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HIV and AIDS in Brazil

Brazil represents the largest number of people living with HIV in Latin America and accounts for 40% of all new infections in the region.

The HIV and AIDS epidemic in Brazil is classified as stable at the national level, with a prevalence rate in the general population of 0.6%.1 However, HIV prevalence varies geographically, with higher levels noted in the South and Southeast of the country.2

In 2015, 830,000 people were living with HIV compared to 700,000 in 2010. In the same year there were 44,000 new infections, 1000 more than in 2010. This reflects the fact that new infections have risen between 2010 and 2015 by 4%.3. In 2015, 15,000 people died due to AIDS related illnesses, a rate that has remained stable since 2010.4

Brazil represents the largest number of people living with HIV in Latin America and accounts for 40% of all new infections in the region. This is in part due to its large population in comparison to other Latin American countries.5 Worldwide, it is one of 15 countries which represent 75% of the global number of people living with HIV.6

Key affected populations in Brazil

Data reveals that the HIV epidemic is concentrated among key populations in Brazil. Additionally, the last 10 years have also revealed changes in the age profile of reported HIV and AIDS incidence. Most notable has been a shift to younger men and women. While the highest rates of infection are reported among people aged 30–49, there is an increasing trend in detection rates among young people aged 15–24 and adults aged over 50.7

People who inject drugs in Brazil

The government of Brazil implements a harm reduction strategy to address the needs of people who inject drugs (sometimes referred to as PWID). In the 1990s, HIV and AIDS cases linked to people who inject drugs reached 25% in Brazil. However, the implementation of an expanded programme has shown a dramatic reduction of up to 72% between 1996 and 2006.8

HIV prevalence among people who inject drugs in Brazil has remained relatively unchanged, ranging between 5% and 5.9% during the period 2008 through 2013.9 However, a 2015 study of people who use drugs in eight Brazilian cities found HIV prevalence to be at 9.9%.10

As part of its harm reduction strategy for people who inject drugs, the Brazilian government continues to provide supplies including free needle exchanges as a key component to achieve a reduction in the transmission of HIV and other blood-borne infections. More recently, trends are showing increasing dependence on non-injecting drug use including crack and other stimulants.11 Varied strategies and diversified approaches are required to address these practices.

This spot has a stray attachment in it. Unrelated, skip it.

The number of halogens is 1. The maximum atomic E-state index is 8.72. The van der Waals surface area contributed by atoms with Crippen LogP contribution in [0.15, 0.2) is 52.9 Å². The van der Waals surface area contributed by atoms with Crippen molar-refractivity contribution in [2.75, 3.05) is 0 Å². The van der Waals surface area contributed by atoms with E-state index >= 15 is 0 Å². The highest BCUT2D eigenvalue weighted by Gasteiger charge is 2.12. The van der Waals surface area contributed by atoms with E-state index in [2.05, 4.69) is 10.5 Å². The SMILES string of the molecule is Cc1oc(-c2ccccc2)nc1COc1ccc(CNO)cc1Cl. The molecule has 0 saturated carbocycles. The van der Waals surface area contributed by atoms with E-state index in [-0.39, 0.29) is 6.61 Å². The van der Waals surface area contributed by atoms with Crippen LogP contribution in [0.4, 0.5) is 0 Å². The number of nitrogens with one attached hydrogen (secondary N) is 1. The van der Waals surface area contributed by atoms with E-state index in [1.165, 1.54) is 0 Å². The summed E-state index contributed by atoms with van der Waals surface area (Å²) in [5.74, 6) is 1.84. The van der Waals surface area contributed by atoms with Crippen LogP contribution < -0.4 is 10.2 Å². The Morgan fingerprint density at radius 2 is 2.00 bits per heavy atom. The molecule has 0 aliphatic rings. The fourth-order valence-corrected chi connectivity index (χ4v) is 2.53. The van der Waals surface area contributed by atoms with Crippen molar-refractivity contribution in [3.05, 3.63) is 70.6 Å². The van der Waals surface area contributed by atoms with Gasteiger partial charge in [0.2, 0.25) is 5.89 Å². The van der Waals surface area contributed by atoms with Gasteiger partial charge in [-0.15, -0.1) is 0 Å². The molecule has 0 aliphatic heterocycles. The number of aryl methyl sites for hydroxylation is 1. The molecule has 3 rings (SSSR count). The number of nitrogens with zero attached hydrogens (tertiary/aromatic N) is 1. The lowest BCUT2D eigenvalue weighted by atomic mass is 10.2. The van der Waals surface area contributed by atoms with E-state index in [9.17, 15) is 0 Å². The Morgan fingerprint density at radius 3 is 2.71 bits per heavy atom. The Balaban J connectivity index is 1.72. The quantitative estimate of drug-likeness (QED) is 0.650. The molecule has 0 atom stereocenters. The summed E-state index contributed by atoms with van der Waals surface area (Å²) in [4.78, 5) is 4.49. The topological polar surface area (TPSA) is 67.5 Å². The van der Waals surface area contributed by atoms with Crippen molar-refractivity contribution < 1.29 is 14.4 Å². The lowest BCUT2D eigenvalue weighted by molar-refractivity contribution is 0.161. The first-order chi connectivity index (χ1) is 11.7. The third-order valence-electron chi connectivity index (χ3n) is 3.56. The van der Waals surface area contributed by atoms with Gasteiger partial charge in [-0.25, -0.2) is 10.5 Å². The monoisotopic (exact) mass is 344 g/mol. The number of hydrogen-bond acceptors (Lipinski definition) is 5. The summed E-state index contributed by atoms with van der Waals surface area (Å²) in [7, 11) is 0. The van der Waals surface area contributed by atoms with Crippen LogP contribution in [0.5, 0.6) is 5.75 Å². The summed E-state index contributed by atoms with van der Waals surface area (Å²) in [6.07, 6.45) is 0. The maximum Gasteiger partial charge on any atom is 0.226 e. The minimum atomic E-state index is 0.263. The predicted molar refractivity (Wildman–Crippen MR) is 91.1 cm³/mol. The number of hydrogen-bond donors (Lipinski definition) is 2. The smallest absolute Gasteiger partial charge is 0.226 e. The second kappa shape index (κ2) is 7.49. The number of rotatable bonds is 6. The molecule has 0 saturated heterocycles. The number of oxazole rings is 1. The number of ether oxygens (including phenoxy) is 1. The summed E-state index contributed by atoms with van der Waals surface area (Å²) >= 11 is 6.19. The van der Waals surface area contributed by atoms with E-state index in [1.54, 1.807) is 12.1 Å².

Prisoners in Brazil

HIV prevalence among people who inject drugs who are also part of the prison population in Brazil continues to be higher than that of the general population. The incidence of HIV is accelerated by issues of overcrowding and violence, and is exacerbated by other social and welfare vulnerabilities and legal and policy constraints.12

In January 2014, the Ministry of Health launched the National Policy on Comprehensive Health Care for Prison Populations, which aims to ensure access to the Unified Health System for this population.13 The package of interventions to address HIV in prisons settings will include: access to HIV testing and counselling (HTC), HIV treatment and care, information, education and communication, prevention, diagnosis and treatment of tuberculosis, availability of condom and needle and syringe programmes.
 
Freedom to Look project in Brazilian prisons

In 2013, the United Nations Office on Drugs and Crime (UNODC) launched the Freedom to Look Project in the country, in collaboration with the Brazilian government. The project works with prison system workers on prisoners’ human rights, focusing on gender, violence and health issues, specifically the prevention of HIV, viral hepatitis and tuberculosis.14

As of 2015, the Freedom to Look Project was operating in four Brazilian prisons.15

Sex workers in Brazil

The current prevalence of HIV among female sex workers in Brazil is 4.9%.16 17 Sex work is legal in Brazil, although owning a brothel or engaging in any business associated with sex work is criminalised.18 The government has implemented HIV prevention interventions through the Ministry of Health which involve a rights-based approach. These include campaigns that promote the self-esteem and rights of sex workers and emphasise consistent condom use.

As a result of lobbying by sex worker organisations, sex work has been included as a profession in Brazil, thereby entitling sex workers to social security and other work benefits.19